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Interstellar gas in a globular?

Astronomers find evidence for hydrogen gas between M15's many stars.
M15
The bright globular cluster M15 is easy to see in binoculars. It houses what seems to be the first interstellar gas ever found in a globular cluster.
NASA and The Hubble Heritage Team (STScI/AURA)
November 11, 2005
Astronomers have detected what may be the first interstellar gas ever found in a globular cluster. However, the amount of gas falls far short of theoretical predictions.

Globular clusters ought to have lots of interstellar gas. After all, they have lots of stars, and their brightest stars, red giants, lose lots of mass. But past searches for gas between globulars' stars have come up dry.

Now, Jacco van Loon and Aneurin Evans, both of Keele University in England, Snežana Stanimirović of the University of California at Berkeley, and Erik Muller of Arecibo Observatory in Puerto Rico have tentatively detected neutral hydrogen gas in M15, a bright but extremely metal-poor globular cluster in Pegasus. The cluster is 34,000 light-years from Earth.

Van Loon and his colleagues chose to study M15 because they recently found interstellar dust there. M15 is also one of the few globular clusters with a planetary nebula — a bubble of gas that a red giant star sheds when metamorphosing into a white dwarf.

To search M15 for interstellar gas, the astronomers used the Arecibo radio telescope in September 2004. They detected 21-centimeter-long radio waves, the hallmark of neutral atomic hydrogen gas. Moreover, the velocity and velocity dispersion of this gas match those of M15. Thus, the gas probably belongs to the cluster rather than lying in front of or behind it. (The gas is not part of M15's planetary nebula because the planetary nebula's velocity differs by more than 12 miles per second [20 kilometers per second] from that of the gas.)

The amount of gas is paltry, though: only 0.3 solar mass. Theory predicts all the red giants in a globular cluster should produce roughly 100 solar masses of gas before the cluster crosses the galactic plane. At that time, gas in the Milky Way's plane hits cluster gas and removes it.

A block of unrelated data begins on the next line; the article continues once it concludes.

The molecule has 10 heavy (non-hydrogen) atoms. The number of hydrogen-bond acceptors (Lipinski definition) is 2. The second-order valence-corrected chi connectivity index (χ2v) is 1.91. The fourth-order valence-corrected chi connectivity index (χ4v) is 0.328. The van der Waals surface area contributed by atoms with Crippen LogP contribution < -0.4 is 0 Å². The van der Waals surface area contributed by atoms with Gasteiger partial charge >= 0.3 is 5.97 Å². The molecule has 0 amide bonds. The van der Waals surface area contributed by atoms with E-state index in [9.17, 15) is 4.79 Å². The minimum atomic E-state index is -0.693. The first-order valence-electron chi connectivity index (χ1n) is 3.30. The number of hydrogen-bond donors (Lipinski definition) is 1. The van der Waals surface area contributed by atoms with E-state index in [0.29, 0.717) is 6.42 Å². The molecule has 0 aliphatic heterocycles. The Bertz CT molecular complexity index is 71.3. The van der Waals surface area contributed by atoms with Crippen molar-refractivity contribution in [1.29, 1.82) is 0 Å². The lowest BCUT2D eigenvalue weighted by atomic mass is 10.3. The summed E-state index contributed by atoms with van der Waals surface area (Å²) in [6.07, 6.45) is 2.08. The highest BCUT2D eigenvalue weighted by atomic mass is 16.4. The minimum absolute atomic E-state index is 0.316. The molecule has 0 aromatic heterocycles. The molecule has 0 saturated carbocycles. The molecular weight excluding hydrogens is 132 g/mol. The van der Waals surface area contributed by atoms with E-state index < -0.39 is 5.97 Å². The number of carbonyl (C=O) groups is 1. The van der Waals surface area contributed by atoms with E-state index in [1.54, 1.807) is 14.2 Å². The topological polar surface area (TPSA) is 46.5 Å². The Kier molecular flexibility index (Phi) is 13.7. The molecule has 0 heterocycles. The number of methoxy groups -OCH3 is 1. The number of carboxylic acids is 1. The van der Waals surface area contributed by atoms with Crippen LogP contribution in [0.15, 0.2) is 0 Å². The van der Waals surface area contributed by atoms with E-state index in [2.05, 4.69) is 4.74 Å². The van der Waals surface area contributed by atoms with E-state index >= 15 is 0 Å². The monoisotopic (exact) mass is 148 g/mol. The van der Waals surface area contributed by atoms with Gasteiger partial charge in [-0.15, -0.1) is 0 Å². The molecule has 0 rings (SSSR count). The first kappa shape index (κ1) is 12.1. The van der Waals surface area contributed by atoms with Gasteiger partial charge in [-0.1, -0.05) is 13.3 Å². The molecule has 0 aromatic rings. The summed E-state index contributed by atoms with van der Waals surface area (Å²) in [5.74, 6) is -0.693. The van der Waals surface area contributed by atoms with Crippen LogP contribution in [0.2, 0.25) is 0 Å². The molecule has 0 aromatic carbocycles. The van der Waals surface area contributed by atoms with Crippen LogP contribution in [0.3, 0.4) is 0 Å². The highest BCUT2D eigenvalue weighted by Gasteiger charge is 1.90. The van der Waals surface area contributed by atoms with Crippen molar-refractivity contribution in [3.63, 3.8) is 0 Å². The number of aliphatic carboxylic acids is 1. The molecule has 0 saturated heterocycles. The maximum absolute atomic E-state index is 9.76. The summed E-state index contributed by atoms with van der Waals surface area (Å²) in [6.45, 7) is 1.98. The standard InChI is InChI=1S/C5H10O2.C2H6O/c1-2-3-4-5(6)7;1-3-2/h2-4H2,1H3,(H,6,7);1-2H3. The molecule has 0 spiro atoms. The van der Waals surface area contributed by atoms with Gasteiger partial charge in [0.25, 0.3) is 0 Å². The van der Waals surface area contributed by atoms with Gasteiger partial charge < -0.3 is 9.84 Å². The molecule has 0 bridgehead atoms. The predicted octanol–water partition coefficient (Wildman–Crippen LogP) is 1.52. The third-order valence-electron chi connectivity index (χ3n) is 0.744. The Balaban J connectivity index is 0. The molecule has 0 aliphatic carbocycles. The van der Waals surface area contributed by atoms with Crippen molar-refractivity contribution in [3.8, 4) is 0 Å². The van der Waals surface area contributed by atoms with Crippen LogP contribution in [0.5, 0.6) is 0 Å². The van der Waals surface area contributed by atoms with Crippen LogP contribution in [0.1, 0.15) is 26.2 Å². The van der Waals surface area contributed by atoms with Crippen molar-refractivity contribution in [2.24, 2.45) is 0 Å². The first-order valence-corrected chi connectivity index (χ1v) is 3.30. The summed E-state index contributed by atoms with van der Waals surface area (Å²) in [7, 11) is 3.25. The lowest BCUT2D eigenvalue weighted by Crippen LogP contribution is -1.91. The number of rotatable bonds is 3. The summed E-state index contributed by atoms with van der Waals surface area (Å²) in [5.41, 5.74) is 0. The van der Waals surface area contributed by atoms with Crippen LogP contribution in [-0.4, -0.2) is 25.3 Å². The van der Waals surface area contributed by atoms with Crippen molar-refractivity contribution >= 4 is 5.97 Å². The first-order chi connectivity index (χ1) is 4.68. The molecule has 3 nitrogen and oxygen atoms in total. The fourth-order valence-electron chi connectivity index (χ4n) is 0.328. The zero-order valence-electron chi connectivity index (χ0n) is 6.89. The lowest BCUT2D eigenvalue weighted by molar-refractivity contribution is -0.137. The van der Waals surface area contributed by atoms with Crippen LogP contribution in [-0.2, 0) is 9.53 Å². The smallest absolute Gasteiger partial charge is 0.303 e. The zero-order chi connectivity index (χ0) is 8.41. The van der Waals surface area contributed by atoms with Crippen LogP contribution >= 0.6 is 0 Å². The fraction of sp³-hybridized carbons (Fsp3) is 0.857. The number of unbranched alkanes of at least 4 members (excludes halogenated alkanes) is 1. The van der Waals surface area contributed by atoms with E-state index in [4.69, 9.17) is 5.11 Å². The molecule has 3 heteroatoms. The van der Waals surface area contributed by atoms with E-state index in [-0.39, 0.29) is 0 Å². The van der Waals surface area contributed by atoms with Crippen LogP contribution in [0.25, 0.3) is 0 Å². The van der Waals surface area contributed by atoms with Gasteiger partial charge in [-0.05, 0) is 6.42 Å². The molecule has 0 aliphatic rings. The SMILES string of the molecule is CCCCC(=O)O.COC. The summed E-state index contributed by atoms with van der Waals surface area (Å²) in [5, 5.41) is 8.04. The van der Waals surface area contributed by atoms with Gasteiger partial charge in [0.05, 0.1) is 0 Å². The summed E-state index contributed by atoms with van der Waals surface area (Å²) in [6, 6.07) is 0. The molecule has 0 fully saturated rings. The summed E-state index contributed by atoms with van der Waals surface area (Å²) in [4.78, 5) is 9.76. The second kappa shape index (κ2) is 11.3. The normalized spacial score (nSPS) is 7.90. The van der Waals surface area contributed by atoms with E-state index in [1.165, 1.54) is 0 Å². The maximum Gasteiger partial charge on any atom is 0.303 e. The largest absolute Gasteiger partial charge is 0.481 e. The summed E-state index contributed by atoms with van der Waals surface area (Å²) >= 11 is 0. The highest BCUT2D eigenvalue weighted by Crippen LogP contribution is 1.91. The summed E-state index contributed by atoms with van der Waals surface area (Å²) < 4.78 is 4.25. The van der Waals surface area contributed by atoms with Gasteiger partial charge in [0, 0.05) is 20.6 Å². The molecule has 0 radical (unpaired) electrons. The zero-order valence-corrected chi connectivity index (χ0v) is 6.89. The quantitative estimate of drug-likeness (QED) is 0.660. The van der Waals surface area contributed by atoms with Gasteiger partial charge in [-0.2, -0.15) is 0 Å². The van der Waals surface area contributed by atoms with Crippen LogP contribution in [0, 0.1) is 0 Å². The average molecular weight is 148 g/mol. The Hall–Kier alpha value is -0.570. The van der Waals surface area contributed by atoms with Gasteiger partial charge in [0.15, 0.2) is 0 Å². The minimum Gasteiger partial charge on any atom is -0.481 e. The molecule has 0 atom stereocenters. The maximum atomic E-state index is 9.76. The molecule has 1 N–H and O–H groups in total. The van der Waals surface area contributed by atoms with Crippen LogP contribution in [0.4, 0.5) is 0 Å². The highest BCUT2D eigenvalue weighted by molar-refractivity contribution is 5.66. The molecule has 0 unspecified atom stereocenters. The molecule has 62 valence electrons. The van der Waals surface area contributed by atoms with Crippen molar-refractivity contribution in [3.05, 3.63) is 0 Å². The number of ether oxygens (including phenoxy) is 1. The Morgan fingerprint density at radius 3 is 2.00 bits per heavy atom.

Where did M15's gas go? Van Loon and his colleagues suggest various possibilities. Perhaps radiation pressure from all of M15's starlight casts the gas out of the cluster. In addition, the cluster's red giants launch their gas into space with some velocity. In 1991, Andrea Dupree of the Harvard-Smithsonian Center for Astrophysics and her colleagues discovered that a metal-poor giant star named HD 6833 lost mass at a high speed. They noted that if the star were in a globular cluster, its gas would quickly escape the cluster's gravity.

Another possibility exists. Like most globular clusters, M15 belongs to the galaxy's halo. As M15 travels through the halo, halo gas may ram into M15's gas and remove it.

Previously, the astronomers had detected 0.0005 solar mass of interstellar dust in M15. Thus, M15 has a gas-to-dust ratio of 600, about 3 times higher than the ratio in the envelope of a red giant with the Sun's metallicity. A higher gas-to-dust ratio in M15 makes sense: dust consists mostly of heavy elements, and M15's abundance of these elements is only 1/180 of the Sun's.

Van Loon's team searched four other globular clusters but made possible detections of neutral atomic hydrogen gas in only two — M2 in Aquarius and Palomar 13 in Pegasus. The astronomers searched for interstellar OH as well but failed to find it in any of the clusters, including M15.

Van Loon and his colleagues will publish their work in a future issue of Monthly Notices of the Royal Astronomical Society.

Ken Croswell is a Harvard-trained astronomer and author of Magnificent Universe and The Universe at Midnight.
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